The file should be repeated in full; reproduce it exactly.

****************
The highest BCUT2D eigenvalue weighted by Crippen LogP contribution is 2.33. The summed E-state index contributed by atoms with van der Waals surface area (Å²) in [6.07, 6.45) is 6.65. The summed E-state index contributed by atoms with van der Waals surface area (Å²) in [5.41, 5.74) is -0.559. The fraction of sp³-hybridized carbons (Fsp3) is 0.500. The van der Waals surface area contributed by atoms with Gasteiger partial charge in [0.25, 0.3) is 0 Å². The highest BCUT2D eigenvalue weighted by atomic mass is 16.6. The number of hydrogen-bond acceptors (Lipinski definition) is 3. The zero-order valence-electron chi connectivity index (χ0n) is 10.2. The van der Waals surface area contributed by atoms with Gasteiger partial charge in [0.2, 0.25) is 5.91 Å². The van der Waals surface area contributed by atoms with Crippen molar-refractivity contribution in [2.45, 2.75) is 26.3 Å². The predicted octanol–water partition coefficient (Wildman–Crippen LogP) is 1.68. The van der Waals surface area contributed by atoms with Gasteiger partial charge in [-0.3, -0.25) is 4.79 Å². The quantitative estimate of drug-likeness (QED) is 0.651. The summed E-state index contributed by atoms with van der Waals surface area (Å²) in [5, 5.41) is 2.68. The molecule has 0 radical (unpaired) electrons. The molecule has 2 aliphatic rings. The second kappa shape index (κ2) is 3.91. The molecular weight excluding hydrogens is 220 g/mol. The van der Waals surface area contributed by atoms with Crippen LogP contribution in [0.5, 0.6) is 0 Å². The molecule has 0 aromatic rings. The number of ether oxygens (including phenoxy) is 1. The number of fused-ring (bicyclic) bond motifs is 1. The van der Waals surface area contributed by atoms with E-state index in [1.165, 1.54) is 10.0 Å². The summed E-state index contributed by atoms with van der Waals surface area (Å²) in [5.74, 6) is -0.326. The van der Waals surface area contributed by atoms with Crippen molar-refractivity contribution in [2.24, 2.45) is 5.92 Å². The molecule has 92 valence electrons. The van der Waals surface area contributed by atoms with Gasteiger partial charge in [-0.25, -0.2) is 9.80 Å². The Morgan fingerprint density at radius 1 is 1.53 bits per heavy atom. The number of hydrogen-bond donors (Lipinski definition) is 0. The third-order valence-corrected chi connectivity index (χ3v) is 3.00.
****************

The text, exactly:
The highest BCUT2D eigenvalue weighted by Crippen LogP contribution is 2.33. The summed E-state index contributed by atoms with van der Waals surface area (Å²) in [6.07, 6.45) is 6.65. The summed E-state index contributed by atoms with van der Waals surface area (Å²) in [5.41, 5.74) is -0.559. The fraction of sp³-hybridized carbons (Fsp3) is 0.500. The van der Waals surface area contributed by atoms with Gasteiger partial charge in [0.25, 0.3) is 0 Å². The highest BCUT2D eigenvalue weighted by atomic mass is 16.6. The number of hydrogen-bond acceptors (Lipinski definition) is 3. The zero-order valence-electron chi connectivity index (χ0n) is 10.2. The van der Waals surface area contributed by atoms with Gasteiger partial charge in [0.2, 0.25) is 5.91 Å². The van der Waals surface area contributed by atoms with Crippen molar-refractivity contribution in [2.45, 2.75) is 26.3 Å². The predicted octanol–water partition coefficient (Wildman–Crippen LogP) is 1.68. The van der Waals surface area contributed by atoms with Gasteiger partial charge in [-0.3, -0.25) is 4.79 Å². The quantitative estimate of drug-likeness (QED) is 0.651. The summed E-state index contributed by atoms with van der Waals surface area (Å²) in [5, 5.41) is 2.68. The molecule has 0 radical (unpaired) electrons. The molecule has 2 aliphatic rings. The second kappa shape index (κ2) is 3.91. The molecular weight excluding hydrogens is 220 g/mol. The van der Waals surface area contributed by atoms with Crippen LogP contribution in [0.5, 0.6) is 0 Å². The molecule has 0 aromatic rings. The number of ether oxygens (including phenoxy) is 1. The number of fused-ring (bicyclic) bond motifs is 1. The van der Waals surface area contributed by atoms with E-state index in [1.165, 1.54) is 10.0 Å². The summed E-state index contributed by atoms with van der Waals surface area (Å²) in [5.74, 6) is -0.326. The van der Waals surface area contributed by atoms with Crippen molar-refractivity contribution in [2.24, 2.45) is 5.92 Å². The molecule has 92 valence electrons. The van der Waals surface area contributed by atoms with Gasteiger partial charge in [-0.25, -0.2) is 9.80 Å². The Morgan fingerprint density at radius 1 is 1.53 bits per heavy atom. The number of hydrogen-bond donors (Lipinski definition) is 0. The third-order valence-corrected chi connectivity index (χ3v) is 3.00.